The phrasing of the AP remark suggests Brown's effort was so feeble that it was crushed "within 48 hours."  This is hardly the case.  In fact, Brown afterward pointed out to Governor Henry Wise that despite having inferior numbers and being accused of taking on an impossible venture, he had held Harper's Ferry for nearly two days before the forces of Virginia had been able to stop him.  The incredible thing about the story of the raid is not that it was "quashed" so easily, but rather that Brown was able to embarrass Virginia and hold a town with only a handful of men.  This point is made notwithstanding the fact that Brown violated his own plans and tactically failed by remaining in town.  The defense of Harper's Ferry was not a battle that Brown should have engaged; but the fact that he did, it is still interesting that it took both local militia and the marines to finally "quash" his actions.   This is in part due to the fact that Brown and his men had superior weapons, another reason why he had no interest in seizing the arsenal contents of inferior rifles.

Finally, he was tried and executed in Charles Town for treason.

Brown was found guilty of murder, insurrection, and treason by a jury of slave holders in a court presided over and overseen by the proslavery interests.  The facts show that the charge of murder is weak, that Brown neither authorized nor knew of any act of murder.  Further, in reaction to the raid, the people at Harper's Ferry were far more guilty of committing acts of murder.  A number of the raiders were killed in cold blood out of malice, including an execution style killing by the son of the Prosecutor Andrew Hunter.   The younger Hunter's act of homicide was revealed during testimony although he was never brought to trial.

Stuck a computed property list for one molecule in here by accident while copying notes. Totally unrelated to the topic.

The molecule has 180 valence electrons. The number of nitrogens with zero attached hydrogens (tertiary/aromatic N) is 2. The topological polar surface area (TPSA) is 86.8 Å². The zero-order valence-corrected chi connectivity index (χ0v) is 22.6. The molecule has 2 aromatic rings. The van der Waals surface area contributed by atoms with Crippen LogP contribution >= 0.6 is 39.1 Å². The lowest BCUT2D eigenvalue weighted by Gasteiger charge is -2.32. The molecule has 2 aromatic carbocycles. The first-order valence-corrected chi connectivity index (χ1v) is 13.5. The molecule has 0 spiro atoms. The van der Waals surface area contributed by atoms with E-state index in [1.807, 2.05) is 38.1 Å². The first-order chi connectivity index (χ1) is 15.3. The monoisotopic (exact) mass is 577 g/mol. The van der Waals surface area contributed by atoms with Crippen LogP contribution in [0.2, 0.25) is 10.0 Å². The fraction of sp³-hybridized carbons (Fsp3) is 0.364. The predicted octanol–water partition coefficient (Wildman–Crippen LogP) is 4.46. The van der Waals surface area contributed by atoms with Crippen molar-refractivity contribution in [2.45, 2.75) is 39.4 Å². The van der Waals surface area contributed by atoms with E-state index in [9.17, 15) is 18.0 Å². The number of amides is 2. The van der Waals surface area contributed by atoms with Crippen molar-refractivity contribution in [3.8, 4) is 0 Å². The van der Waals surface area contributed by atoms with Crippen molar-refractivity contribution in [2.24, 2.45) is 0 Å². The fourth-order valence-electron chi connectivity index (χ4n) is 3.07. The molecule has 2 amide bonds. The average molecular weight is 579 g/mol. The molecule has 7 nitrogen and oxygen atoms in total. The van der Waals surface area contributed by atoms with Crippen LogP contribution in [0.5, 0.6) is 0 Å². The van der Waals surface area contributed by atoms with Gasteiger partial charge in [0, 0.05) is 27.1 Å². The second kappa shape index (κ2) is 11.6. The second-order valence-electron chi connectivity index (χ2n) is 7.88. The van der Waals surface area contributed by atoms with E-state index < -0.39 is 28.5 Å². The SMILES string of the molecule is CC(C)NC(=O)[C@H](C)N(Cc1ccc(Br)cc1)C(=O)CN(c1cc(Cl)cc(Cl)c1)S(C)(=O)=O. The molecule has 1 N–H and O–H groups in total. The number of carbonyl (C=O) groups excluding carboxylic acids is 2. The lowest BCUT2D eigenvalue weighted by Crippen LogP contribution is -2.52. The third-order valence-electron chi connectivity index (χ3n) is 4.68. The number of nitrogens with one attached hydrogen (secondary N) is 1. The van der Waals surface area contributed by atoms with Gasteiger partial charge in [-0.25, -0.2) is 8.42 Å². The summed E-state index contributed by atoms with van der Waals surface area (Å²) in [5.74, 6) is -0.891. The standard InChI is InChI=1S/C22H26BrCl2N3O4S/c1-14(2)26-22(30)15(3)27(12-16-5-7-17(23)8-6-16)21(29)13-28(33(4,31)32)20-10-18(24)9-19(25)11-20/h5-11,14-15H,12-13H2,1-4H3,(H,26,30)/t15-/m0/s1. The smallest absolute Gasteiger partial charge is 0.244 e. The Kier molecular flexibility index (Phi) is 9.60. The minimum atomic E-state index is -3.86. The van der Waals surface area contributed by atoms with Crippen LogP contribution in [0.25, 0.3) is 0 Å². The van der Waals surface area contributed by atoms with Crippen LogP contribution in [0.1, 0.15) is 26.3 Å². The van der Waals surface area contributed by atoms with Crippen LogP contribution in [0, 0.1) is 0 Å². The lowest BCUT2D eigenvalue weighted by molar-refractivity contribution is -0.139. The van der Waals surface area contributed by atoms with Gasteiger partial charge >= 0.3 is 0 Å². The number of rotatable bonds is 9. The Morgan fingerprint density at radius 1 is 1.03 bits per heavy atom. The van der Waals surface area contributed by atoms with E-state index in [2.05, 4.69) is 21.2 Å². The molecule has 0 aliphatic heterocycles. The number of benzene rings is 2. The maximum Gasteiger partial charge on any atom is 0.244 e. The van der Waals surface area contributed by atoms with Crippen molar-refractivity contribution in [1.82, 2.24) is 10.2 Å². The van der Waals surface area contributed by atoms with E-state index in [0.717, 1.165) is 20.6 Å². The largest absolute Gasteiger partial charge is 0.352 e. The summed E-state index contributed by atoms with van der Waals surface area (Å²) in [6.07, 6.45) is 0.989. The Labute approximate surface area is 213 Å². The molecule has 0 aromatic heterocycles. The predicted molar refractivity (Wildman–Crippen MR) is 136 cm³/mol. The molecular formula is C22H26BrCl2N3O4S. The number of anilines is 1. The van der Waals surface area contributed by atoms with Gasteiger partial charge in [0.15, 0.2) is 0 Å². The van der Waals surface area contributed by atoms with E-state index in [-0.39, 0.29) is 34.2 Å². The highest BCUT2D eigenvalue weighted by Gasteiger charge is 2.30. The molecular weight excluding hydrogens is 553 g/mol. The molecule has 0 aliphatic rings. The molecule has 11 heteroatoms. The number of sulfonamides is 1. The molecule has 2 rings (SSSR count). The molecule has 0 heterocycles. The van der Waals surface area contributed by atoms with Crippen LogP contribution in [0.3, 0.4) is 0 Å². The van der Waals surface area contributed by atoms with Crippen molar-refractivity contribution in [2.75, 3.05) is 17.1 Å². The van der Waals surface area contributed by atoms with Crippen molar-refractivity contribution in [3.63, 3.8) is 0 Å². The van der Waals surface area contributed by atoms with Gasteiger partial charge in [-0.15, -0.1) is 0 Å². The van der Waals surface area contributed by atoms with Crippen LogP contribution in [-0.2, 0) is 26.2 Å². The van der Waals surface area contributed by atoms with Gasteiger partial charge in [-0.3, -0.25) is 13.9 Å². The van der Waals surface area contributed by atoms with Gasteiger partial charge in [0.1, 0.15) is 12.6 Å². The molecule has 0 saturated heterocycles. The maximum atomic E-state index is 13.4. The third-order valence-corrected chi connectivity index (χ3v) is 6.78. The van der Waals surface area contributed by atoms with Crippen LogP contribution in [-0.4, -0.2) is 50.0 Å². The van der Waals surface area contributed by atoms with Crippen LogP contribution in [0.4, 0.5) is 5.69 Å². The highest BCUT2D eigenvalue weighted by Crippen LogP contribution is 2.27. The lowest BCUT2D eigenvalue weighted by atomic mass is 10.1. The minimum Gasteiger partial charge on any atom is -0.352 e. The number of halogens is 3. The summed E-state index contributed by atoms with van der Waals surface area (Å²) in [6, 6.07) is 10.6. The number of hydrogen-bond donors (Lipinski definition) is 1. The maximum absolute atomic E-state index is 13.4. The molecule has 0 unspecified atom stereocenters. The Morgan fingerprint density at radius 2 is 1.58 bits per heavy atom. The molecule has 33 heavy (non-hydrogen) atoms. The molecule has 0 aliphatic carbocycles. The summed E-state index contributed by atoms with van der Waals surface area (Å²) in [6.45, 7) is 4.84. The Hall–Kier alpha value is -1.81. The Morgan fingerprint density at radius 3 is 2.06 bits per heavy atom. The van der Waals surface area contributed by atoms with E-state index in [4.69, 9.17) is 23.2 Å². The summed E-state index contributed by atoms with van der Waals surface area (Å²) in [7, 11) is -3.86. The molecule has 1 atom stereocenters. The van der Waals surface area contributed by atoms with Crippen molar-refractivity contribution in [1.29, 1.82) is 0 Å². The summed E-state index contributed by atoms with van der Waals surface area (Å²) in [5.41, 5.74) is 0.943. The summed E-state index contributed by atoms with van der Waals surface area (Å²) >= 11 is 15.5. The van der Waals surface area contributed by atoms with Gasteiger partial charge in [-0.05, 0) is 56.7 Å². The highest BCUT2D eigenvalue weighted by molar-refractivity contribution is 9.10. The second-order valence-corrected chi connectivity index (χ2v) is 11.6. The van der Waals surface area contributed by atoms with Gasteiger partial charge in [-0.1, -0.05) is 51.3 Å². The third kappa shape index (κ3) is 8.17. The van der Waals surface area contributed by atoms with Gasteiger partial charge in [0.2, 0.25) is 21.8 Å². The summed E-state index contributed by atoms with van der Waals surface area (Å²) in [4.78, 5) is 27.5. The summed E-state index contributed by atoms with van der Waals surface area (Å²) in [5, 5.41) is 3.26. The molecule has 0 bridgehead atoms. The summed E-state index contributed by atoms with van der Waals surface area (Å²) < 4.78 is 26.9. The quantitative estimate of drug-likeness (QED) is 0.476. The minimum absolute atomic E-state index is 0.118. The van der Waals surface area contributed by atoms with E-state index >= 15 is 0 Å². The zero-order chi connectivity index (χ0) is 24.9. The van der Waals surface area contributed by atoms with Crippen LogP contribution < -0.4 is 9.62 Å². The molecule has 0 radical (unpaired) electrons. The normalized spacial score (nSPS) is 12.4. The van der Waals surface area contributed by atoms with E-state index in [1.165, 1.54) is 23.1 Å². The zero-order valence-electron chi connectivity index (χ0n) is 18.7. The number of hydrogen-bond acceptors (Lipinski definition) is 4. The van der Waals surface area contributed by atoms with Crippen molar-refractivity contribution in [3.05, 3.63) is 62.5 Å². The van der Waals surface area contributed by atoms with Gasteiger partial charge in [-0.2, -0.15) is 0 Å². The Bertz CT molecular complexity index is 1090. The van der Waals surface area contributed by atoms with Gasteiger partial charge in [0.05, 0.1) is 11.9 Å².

Brown consistently denied his role as an insurrectionist and the facts bear this up.  However, slave holders made no distinctions insofar as he was endeavoring to free their enslaved "property."  Any act of armed effort to liberate enslaved people was deemed "insurrection," although the nature of insurrectionary violence is distinct, and Brown clearly wanted to avoid insurrectionary violence--that is, the categorical killing of slaveholders and their families, whether in armed conflict or not.  Brown was no Spartacus, not withstanding the famous allusion made by Victor Hugo.

Finally, the idea that Brown was guilty of treason was a device of Brown's prosecutors.  His defense sought to overturn the charge, but Hunter and the State of Virginia pushed the idea that because Brown had received legal protection, technically, as a guest of the state, then any act of subterfuge against Virginia could be called "treason."  The authority on the trial, Brian McGinty, says the point was arguably true, and conservatives in the North supported the treason conviction.  However, in the most logical sense, the charge of treason was self-serving for Virginia to kill Brown.  It signified how the State of Virginia had already endeavored to supersede the federal power, and such a charge reflects the hubris of the slaveholders that ultimately led to secession.  Indeed, Brown had broken the law to liberate men, while they would commit insurrection and treason against the government in 1861 for the most ignoble reason of keeping men and women in slavery and profiting from their labor and stolen bodies.

It is a point worth noting, that even an unidentified AP writer can continue to miseducate the public with only a few short, ill-informed and prejudiced lines.

Friday, February 13, 2015

The Unsung Correspondent Who Covered John Brown's Last Days in Virginia